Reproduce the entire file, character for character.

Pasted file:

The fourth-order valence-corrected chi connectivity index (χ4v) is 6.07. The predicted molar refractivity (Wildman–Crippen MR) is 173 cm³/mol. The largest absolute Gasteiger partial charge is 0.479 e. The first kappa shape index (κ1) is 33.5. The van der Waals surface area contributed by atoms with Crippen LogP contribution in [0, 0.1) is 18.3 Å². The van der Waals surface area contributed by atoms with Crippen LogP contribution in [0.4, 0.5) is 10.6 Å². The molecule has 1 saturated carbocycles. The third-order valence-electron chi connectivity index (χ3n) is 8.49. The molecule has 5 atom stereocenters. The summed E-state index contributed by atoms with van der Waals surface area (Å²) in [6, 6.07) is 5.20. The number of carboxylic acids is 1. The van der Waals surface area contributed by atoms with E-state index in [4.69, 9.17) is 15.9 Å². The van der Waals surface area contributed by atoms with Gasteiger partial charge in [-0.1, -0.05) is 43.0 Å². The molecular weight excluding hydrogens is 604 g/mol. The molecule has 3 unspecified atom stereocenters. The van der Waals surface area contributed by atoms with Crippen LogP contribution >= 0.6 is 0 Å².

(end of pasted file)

The fourth-order valence-corrected chi connectivity index (χ4v) is 6.07. The predicted molar refractivity (Wildman–Crippen MR) is 173 cm³/mol. The largest absolute Gasteiger partial charge is 0.479 e. The first kappa shape index (κ1) is 33.5. The van der Waals surface area contributed by atoms with Crippen LogP contribution in [0, 0.1) is 18.3 Å². The van der Waals surface area contributed by atoms with Crippen LogP contribution in [0.4, 0.5) is 10.6 Å². The molecule has 1 saturated carbocycles. The third-order valence-electron chi connectivity index (χ3n) is 8.49. The molecule has 5 atom stereocenters. The summed E-state index contributed by atoms with van der Waals surface area (Å²) in [6, 6.07) is 5.20. The number of carboxylic acids is 1. The van der Waals surface area contributed by atoms with E-state index in [4.69, 9.17) is 15.9 Å². The van der Waals surface area contributed by atoms with Gasteiger partial charge in [-0.1, -0.05) is 43.0 Å². The molecular weight excluding hydrogens is 604 g/mol. The molecule has 3 unspecified atom stereocenters. The van der Waals surface area contributed by atoms with Crippen LogP contribution >= 0.6 is 0 Å².